I got to Atlantic City early for WBF. What this means is that the Trump Taj Mahal (there’s a reason that Trump Casinos is in bankruptcy) wouldn’t give me a room for about three hours. So, I went to Lynn Craig’s S88 Tutorial.
Craig, who is one of the parents of the batch standard, and one of the inductees of the Process Automation Hall of Fame, has a deprecating and wry wit, and is enjoyable to listen to, especially since his rate of information transfer is high.
He gave a short history of the batch standard, talking about why it was decided to develop one, and where it stands today.
Personally, he noted, when he was given responsibility for a batch plant at Rohm and Haas, he tried to get people to help him. “Oh, you are still using batch, are you? Well when you figure out how to do it right come back and see us and we’ll help you,” said the consultants and academics. It seems that the model, the one and only right model was continuous process. But batch wouldn’t go away.
Not only wouldn’t it go away, S88 is becoming so ingrained in control and manufacturing theory that I have seen continuous processes broken down into a series of sequential short batch processes so that the S88 vocabulary can be applied to them.
S88 was the first attempt to bring control engineers back into the world of manufacturing, and it hasn’t been entirely successful yet.
S95, the enterprise standard, extends the work of the original batch committee into the rest of the business unit and into the enterprise. Charlotta Johnson and Dennis Brandl gave a tutorial following Lynn Craig, on how S95 works, what it is, what it is intended to do, and how it relates to S88, the batch standard.
What is clear is that we aren’t just messing about with batch processes here at WBF anymore. Hence, the name is no longer World Batch Forum…just WBF. What we are really doing here is talking about applying control and control principles in manufacturing, and making sure that manufacturing needs are met by the control systems. This is the way of productivity, young Jedi.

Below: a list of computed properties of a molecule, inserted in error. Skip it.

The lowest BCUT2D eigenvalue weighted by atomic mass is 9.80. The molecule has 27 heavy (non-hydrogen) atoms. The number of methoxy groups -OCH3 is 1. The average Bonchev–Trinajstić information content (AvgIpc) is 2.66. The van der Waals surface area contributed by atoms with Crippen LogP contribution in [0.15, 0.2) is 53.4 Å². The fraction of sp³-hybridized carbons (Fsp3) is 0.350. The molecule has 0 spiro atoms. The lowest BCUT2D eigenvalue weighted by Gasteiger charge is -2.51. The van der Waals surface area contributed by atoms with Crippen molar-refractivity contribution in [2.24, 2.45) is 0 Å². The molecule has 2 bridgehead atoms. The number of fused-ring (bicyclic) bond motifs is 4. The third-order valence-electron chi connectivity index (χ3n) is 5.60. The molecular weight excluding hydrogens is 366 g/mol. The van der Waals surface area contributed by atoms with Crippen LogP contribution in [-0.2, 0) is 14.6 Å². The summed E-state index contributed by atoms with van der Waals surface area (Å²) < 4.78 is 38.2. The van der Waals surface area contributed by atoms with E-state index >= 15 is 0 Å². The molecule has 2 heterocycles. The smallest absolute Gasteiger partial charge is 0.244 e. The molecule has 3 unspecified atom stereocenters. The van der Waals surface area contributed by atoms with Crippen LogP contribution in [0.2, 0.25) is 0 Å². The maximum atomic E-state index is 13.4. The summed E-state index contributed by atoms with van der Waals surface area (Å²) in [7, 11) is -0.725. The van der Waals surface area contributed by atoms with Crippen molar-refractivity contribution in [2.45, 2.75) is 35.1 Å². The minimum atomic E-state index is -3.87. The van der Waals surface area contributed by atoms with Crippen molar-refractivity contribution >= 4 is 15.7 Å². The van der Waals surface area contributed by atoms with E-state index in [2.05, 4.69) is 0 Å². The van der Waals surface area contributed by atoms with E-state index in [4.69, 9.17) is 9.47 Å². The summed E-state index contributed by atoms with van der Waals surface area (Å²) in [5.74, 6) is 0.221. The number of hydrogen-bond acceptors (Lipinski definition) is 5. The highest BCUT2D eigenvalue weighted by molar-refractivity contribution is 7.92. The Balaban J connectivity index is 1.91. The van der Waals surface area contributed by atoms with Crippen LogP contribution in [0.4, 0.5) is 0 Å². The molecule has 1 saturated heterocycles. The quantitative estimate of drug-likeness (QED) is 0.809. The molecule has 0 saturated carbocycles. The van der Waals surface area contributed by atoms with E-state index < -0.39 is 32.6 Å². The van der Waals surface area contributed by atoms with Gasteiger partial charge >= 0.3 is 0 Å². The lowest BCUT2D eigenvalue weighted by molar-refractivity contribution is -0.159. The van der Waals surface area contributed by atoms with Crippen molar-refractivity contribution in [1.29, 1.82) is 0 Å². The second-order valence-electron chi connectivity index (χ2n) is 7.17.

It is really too bad that WBF and MCAA (the Measurement Control and Automation Association, www.measure.org) are scheduled against each other, since they are two of the half dozen meetings I hate to miss every year. Dan Hebert is attending MCAA in my place, and I hope to have a report from him during the week. But even worse than the fact that I can’t be there, the people who are at MCAA should be here.
MCAA attracts the CEOs and CMOs and CSOs of the automation vendors, and their largest reps. WBF attracts the forward thinking from the manufacturing ranks. Lookie, them’s customers, MCAA, so why are you all meeting in Las Vegas when you should be in Atlantic City learning about world class manufacturing theory and how to build controls and control systems to complement it.
In a few minutes we’ll go to the welcome reception, and then the obligatory rubber chicken dinner, so I can present the Process Automation Hall of Fame awards.